When you read the article, “Target for Today: Bureaucracy,” on page 20, you will be getting a first-hand, inside report by a former government executive who spent several years beating his brains out trying to give the taxpayers a run for their money.
The author, Gordon T. Burke, concedes that some government bureaus are run in the manner of private organizations, but we all know that they are the exceptions and not the rule. The tendency for most of us is to take for granted the inefficiencies generally accepted in a democracy and let it go at that.
We have expressed our opinion in this column about the things that have been wrong with the whole surplus disposal program. And we have criticized Congress for not being more vigilant with respect to some of the waste and inefficiency which has existed for three years. At the same time, we have tried to be tolerant in view of the fact that the surplus ball is not an easy one to handle. We still hold fast to one of our original recommendations, which seemingly was overlooked when the Surplus Property Act was written—that men of experience in surplus disposal fields be retained by the government for the job.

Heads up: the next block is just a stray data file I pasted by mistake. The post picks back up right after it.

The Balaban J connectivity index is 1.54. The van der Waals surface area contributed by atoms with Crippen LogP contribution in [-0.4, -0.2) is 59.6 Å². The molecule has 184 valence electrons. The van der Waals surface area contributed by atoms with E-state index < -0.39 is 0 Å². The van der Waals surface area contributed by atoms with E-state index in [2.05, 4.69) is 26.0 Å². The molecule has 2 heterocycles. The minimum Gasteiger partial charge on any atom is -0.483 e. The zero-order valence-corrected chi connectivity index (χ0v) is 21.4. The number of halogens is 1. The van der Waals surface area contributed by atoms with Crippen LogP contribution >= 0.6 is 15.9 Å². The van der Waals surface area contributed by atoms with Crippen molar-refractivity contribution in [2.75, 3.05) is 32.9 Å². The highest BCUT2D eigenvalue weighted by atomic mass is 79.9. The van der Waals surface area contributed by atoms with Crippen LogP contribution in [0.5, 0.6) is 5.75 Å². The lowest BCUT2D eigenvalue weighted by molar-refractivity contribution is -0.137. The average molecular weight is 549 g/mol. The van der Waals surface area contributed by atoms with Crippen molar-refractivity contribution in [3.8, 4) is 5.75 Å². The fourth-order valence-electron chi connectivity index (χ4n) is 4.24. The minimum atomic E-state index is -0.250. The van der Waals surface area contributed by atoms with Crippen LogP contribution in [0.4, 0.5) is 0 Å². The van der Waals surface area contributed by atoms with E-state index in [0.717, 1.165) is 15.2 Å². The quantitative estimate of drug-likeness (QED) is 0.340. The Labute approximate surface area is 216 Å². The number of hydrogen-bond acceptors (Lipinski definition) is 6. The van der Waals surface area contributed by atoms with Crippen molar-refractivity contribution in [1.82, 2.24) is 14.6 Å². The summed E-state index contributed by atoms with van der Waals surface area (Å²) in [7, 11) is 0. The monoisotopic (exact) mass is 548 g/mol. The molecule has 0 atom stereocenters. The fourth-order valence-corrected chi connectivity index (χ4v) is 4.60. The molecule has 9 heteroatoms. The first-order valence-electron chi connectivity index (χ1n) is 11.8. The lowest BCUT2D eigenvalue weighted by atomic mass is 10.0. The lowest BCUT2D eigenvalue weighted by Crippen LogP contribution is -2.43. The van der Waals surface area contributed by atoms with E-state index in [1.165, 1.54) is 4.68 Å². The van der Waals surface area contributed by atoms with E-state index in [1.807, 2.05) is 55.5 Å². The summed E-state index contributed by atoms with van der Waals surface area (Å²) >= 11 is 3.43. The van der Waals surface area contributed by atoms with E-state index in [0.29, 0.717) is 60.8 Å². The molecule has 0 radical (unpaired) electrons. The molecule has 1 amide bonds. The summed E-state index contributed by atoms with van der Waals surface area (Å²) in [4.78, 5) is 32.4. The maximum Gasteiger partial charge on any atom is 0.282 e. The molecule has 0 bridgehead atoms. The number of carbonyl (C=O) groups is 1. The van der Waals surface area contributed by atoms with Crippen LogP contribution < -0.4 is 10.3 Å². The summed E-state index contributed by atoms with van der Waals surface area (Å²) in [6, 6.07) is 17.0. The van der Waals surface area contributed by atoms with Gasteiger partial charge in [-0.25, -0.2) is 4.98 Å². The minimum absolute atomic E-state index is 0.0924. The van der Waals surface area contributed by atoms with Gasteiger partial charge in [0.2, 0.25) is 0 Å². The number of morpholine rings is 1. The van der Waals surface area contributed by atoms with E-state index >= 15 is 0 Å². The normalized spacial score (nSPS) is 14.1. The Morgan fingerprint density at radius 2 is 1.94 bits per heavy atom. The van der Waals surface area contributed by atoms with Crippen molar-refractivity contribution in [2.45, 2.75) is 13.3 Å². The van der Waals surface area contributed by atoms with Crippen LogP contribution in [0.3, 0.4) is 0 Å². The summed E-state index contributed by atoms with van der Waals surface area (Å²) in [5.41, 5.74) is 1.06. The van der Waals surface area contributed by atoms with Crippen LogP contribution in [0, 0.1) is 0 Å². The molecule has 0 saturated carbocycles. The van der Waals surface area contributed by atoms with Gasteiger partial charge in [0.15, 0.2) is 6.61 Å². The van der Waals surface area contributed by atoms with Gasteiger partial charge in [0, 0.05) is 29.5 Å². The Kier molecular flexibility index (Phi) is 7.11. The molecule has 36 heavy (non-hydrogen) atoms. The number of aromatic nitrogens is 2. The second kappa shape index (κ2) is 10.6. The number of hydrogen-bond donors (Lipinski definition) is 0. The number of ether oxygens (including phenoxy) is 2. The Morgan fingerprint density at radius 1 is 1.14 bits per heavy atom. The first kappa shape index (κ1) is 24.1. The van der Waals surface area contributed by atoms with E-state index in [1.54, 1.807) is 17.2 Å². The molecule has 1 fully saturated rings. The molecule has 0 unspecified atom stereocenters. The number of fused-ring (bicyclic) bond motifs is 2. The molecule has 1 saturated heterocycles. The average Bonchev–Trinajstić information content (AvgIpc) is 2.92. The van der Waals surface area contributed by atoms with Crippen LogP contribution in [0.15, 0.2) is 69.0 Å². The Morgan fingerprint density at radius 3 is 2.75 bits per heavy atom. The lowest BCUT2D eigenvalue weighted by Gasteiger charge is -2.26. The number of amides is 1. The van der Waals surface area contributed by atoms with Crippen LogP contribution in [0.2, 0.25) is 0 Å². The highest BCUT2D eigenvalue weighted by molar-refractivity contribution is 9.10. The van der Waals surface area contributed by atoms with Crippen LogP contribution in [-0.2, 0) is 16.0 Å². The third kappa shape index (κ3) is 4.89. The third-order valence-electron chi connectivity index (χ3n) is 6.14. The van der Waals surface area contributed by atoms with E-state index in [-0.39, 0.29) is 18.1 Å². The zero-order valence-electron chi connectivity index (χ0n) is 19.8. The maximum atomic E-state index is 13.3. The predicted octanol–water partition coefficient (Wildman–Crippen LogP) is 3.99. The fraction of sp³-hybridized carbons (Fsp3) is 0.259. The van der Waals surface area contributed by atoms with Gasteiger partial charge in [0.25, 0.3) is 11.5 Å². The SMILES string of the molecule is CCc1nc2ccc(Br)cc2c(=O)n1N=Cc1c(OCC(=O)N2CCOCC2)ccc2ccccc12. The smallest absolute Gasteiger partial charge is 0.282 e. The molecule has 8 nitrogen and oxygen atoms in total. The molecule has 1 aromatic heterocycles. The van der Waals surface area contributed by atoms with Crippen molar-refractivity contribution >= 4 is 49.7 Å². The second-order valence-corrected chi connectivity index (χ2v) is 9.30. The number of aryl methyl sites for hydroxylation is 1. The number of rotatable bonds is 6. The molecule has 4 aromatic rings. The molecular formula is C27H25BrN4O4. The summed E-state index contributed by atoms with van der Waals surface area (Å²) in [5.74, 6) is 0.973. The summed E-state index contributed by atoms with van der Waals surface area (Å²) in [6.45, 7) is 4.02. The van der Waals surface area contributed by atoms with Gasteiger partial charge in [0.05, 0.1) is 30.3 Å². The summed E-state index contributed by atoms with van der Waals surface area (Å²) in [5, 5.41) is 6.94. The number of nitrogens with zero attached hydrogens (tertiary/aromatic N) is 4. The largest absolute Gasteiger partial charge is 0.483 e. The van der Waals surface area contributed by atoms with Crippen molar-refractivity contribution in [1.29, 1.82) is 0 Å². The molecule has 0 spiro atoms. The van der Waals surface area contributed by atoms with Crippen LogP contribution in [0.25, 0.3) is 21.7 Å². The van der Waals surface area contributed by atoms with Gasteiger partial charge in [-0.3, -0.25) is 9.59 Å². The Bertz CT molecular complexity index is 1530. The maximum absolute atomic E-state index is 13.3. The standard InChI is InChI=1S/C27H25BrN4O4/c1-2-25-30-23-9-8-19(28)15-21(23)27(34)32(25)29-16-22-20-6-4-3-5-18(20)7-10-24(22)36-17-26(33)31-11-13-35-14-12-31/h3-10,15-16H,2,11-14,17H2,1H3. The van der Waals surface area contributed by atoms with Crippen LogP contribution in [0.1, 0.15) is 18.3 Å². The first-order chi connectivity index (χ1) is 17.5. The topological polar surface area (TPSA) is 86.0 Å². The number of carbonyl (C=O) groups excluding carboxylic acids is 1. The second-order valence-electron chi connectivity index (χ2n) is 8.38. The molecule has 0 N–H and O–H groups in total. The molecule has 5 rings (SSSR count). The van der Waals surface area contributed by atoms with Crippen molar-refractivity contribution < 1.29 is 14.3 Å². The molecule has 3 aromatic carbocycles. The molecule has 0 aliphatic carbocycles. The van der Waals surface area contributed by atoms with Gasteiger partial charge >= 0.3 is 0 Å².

The mishandling so far probably must be considered water over the dam, because the major part of the goods sold has been scattered to the four winds, and only in a few isolated cases could machines and material disposed of too cheaply be reclaimed for resale.
Last month we cited a typical example of how an experienced auctioneer was able to recover for a private firm more than double the average return which the disposal agencies have brought back to the U. S. Treasury. This is only one case in many . . . there are hundreds of experienced machinery men as well as auctioneers who could just as efficiently obtain a greater net return to the government than is being obtained today.
Congress would do well to spend more time untangling the surplus situation where there still are billions of dollars in taxpayers’ monies tied up, rather than digging in the boneyard of already-renegotiated war contracts which at the outside would amount to only a fraction of what can be salvaged in war surplus.
We repeat that the Congressional Committees responsible could render a real service to their constituents by putting the entire surplus program on a sound business basis immediately!